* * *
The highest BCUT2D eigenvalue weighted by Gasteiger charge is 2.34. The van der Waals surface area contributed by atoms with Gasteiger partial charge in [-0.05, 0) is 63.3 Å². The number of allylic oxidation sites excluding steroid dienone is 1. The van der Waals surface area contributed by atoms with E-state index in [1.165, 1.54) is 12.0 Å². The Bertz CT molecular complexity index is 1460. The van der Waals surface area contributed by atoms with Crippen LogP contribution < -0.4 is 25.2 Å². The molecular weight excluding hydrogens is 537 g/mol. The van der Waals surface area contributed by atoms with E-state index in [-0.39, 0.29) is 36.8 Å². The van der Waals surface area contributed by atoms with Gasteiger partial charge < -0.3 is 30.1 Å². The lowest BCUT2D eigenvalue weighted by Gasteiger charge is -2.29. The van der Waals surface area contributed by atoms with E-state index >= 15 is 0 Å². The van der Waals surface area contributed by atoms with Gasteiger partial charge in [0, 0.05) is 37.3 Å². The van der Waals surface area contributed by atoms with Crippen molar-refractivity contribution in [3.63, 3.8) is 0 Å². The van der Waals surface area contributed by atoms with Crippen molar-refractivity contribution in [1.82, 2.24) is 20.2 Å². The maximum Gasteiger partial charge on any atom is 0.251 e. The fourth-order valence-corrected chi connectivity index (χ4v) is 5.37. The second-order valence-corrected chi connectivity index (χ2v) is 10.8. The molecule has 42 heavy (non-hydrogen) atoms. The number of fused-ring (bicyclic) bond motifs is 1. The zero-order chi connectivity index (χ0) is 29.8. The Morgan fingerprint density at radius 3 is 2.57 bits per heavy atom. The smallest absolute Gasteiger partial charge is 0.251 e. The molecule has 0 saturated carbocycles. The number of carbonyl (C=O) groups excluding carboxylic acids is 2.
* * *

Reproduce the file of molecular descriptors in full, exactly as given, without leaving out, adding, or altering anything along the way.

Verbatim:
The highest BCUT2D eigenvalue weighted by Gasteiger charge is 2.34. The van der Waals surface area contributed by atoms with Gasteiger partial charge in [-0.05, 0) is 63.3 Å². The number of allylic oxidation sites excluding steroid dienone is 1. The van der Waals surface area contributed by atoms with E-state index in [1.165, 1.54) is 12.0 Å². The Bertz CT molecular complexity index is 1460. The van der Waals surface area contributed by atoms with Crippen LogP contribution < -0.4 is 25.2 Å². The molecular weight excluding hydrogens is 537 g/mol. The van der Waals surface area contributed by atoms with E-state index in [-0.39, 0.29) is 36.8 Å². The van der Waals surface area contributed by atoms with Gasteiger partial charge < -0.3 is 30.1 Å². The lowest BCUT2D eigenvalue weighted by Gasteiger charge is -2.29. The van der Waals surface area contributed by atoms with E-state index >= 15 is 0 Å². The van der Waals surface area contributed by atoms with Gasteiger partial charge in [0, 0.05) is 37.3 Å². The van der Waals surface area contributed by atoms with Crippen molar-refractivity contribution in [3.63, 3.8) is 0 Å². The van der Waals surface area contributed by atoms with Crippen molar-refractivity contribution in [1.82, 2.24) is 20.2 Å². The maximum Gasteiger partial charge on any atom is 0.251 e. The fourth-order valence-corrected chi connectivity index (χ4v) is 5.37. The second-order valence-corrected chi connectivity index (χ2v) is 10.8. The molecule has 42 heavy (non-hydrogen) atoms. The number of fused-ring (bicyclic) bond motifs is 1. The zero-order chi connectivity index (χ0) is 29.8. The Morgan fingerprint density at radius 3 is 2.57 bits per heavy atom. The smallest absolute Gasteiger partial charge is 0.251 e. The molecule has 0 saturated carbocycles. The number of carbonyl (C=O) groups excluding carboxylic acids is 2.